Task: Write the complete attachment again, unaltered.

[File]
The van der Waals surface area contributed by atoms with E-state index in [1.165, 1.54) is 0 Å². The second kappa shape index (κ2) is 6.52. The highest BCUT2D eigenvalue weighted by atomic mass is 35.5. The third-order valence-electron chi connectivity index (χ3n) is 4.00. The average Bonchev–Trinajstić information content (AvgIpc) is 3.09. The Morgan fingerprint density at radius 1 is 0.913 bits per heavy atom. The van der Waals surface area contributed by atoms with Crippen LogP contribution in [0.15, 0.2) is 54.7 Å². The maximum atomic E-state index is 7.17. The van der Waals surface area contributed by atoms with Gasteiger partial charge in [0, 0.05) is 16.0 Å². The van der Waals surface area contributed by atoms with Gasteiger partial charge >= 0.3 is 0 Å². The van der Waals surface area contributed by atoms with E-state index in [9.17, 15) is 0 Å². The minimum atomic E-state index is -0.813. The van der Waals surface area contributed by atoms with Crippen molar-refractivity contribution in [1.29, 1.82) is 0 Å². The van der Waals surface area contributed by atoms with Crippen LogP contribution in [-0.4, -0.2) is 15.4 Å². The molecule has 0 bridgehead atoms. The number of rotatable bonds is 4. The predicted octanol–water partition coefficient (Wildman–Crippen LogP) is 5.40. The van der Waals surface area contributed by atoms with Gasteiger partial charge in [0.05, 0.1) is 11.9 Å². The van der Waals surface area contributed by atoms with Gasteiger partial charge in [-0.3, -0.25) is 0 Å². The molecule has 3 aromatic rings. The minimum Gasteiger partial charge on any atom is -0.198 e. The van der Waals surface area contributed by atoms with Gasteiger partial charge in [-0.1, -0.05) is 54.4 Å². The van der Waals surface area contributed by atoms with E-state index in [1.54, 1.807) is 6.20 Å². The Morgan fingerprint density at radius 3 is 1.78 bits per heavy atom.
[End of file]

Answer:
The van der Waals surface area contributed by atoms with E-state index in [1.165, 1.54) is 0 Å². The second kappa shape index (κ2) is 6.52. The highest BCUT2D eigenvalue weighted by atomic mass is 35.5. The third-order valence-electron chi connectivity index (χ3n) is 4.00. The average Bonchev–Trinajstić information content (AvgIpc) is 3.09. The Morgan fingerprint density at radius 1 is 0.913 bits per heavy atom. The van der Waals surface area contributed by atoms with Crippen LogP contribution in [0.15, 0.2) is 54.7 Å². The maximum atomic E-state index is 7.17. The van der Waals surface area contributed by atoms with Gasteiger partial charge in [0, 0.05) is 16.0 Å². The van der Waals surface area contributed by atoms with Gasteiger partial charge >= 0.3 is 0 Å². The van der Waals surface area contributed by atoms with E-state index in [9.17, 15) is 0 Å². The minimum atomic E-state index is -0.813. The van der Waals surface area contributed by atoms with Crippen molar-refractivity contribution in [1.29, 1.82) is 0 Å². The van der Waals surface area contributed by atoms with Crippen LogP contribution in [-0.4, -0.2) is 15.4 Å². The molecule has 0 bridgehead atoms. The number of rotatable bonds is 4. The predicted octanol–water partition coefficient (Wildman–Crippen LogP) is 5.40. The van der Waals surface area contributed by atoms with Gasteiger partial charge in [0.05, 0.1) is 11.9 Å². The van der Waals surface area contributed by atoms with Gasteiger partial charge in [-0.3, -0.25) is 0 Å². The molecule has 3 aromatic rings. The minimum Gasteiger partial charge on any atom is -0.198 e. The van der Waals surface area contributed by atoms with Gasteiger partial charge in [-0.1, -0.05) is 54.4 Å². The van der Waals surface area contributed by atoms with E-state index in [1.54, 1.807) is 6.20 Å². The Morgan fingerprint density at radius 3 is 1.78 bits per heavy atom.